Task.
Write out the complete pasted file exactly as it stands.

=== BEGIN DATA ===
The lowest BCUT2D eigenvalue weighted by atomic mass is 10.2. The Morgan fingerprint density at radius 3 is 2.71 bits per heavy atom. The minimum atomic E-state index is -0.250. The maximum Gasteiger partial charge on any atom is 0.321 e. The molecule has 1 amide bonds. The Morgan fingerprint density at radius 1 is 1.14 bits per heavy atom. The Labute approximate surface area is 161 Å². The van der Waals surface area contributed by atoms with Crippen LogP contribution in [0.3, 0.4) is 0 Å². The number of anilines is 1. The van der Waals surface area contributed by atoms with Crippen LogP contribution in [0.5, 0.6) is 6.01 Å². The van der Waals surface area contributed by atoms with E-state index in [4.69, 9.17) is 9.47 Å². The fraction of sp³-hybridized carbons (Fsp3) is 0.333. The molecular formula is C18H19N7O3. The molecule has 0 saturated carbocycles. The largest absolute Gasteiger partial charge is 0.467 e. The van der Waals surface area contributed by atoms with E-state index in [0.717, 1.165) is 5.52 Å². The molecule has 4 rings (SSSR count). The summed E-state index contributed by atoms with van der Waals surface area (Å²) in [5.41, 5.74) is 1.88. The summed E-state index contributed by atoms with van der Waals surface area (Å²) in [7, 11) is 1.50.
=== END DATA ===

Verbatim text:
The lowest BCUT2D eigenvalue weighted by atomic mass is 10.2. The Morgan fingerprint density at radius 3 is 2.71 bits per heavy atom. The minimum atomic E-state index is -0.250. The maximum Gasteiger partial charge on any atom is 0.321 e. The molecule has 1 amide bonds. The Morgan fingerprint density at radius 1 is 1.14 bits per heavy atom. The Labute approximate surface area is 161 Å². The van der Waals surface area contributed by atoms with Crippen LogP contribution in [0.3, 0.4) is 0 Å². The number of anilines is 1. The van der Waals surface area contributed by atoms with Crippen LogP contribution in [0.5, 0.6) is 6.01 Å². The van der Waals surface area contributed by atoms with E-state index in [4.69, 9.17) is 9.47 Å². The fraction of sp³-hybridized carbons (Fsp3) is 0.333. The molecular formula is C18H19N7O3. The molecule has 0 saturated carbocycles. The largest absolute Gasteiger partial charge is 0.467 e. The van der Waals surface area contributed by atoms with E-state index in [0.717, 1.165) is 5.52 Å². The molecule has 4 rings (SSSR count). The summed E-state index contributed by atoms with van der Waals surface area (Å²) in [5.41, 5.74) is 1.88. The summed E-state index contributed by atoms with van der Waals surface area (Å²) in [7, 11) is 1.50.